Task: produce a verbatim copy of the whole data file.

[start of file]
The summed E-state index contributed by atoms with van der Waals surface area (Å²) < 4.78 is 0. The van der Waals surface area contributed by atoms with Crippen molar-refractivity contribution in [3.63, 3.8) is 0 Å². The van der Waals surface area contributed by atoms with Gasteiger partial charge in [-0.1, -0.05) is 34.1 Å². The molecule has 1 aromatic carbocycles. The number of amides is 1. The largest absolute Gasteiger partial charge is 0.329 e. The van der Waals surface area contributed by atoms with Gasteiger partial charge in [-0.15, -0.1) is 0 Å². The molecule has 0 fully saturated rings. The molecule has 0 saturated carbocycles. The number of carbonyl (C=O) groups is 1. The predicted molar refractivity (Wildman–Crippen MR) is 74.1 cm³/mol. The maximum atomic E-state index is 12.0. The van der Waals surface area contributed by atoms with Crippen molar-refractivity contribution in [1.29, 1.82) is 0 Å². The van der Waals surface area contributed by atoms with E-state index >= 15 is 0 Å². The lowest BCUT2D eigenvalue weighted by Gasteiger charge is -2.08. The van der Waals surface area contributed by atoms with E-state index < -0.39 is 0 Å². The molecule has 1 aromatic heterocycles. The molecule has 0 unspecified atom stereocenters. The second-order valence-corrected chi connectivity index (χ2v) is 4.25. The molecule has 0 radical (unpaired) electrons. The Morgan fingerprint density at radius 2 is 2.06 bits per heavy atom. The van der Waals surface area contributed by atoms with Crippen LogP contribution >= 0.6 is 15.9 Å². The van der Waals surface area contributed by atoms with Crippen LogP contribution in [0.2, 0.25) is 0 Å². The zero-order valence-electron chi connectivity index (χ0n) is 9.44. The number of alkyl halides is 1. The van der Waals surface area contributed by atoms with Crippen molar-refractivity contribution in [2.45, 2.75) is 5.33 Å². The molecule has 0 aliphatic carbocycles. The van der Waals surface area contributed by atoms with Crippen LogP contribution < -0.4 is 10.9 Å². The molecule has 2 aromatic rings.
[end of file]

The summed E-state index contributed by atoms with van der Waals surface area (Å²) < 4.78 is 0. The van der Waals surface area contributed by atoms with Crippen molar-refractivity contribution in [3.63, 3.8) is 0 Å². The van der Waals surface area contributed by atoms with Gasteiger partial charge in [-0.1, -0.05) is 34.1 Å². The molecule has 1 aromatic carbocycles. The number of amides is 1. The largest absolute Gasteiger partial charge is 0.329 e. The van der Waals surface area contributed by atoms with Gasteiger partial charge in [-0.15, -0.1) is 0 Å². The molecule has 0 fully saturated rings. The molecule has 0 saturated carbocycles. The number of carbonyl (C=O) groups is 1. The predicted molar refractivity (Wildman–Crippen MR) is 74.1 cm³/mol. The maximum atomic E-state index is 12.0. The van der Waals surface area contributed by atoms with Crippen molar-refractivity contribution in [1.29, 1.82) is 0 Å². The van der Waals surface area contributed by atoms with E-state index >= 15 is 0 Å². The lowest BCUT2D eigenvalue weighted by Gasteiger charge is -2.08. The van der Waals surface area contributed by atoms with E-state index < -0.39 is 0 Å². The molecule has 1 aromatic heterocycles. The molecule has 0 unspecified atom stereocenters. The second-order valence-corrected chi connectivity index (χ2v) is 4.25. The molecule has 0 radical (unpaired) electrons. The Morgan fingerprint density at radius 2 is 2.06 bits per heavy atom. The van der Waals surface area contributed by atoms with Crippen LogP contribution >= 0.6 is 15.9 Å². The van der Waals surface area contributed by atoms with Crippen LogP contribution in [0.2, 0.25) is 0 Å². The zero-order valence-electron chi connectivity index (χ0n) is 9.44. The number of alkyl halides is 1. The van der Waals surface area contributed by atoms with Crippen molar-refractivity contribution in [2.45, 2.75) is 5.33 Å². The molecule has 0 aliphatic carbocycles. The van der Waals surface area contributed by atoms with Crippen LogP contribution < -0.4 is 10.9 Å². The molecule has 2 aromatic rings.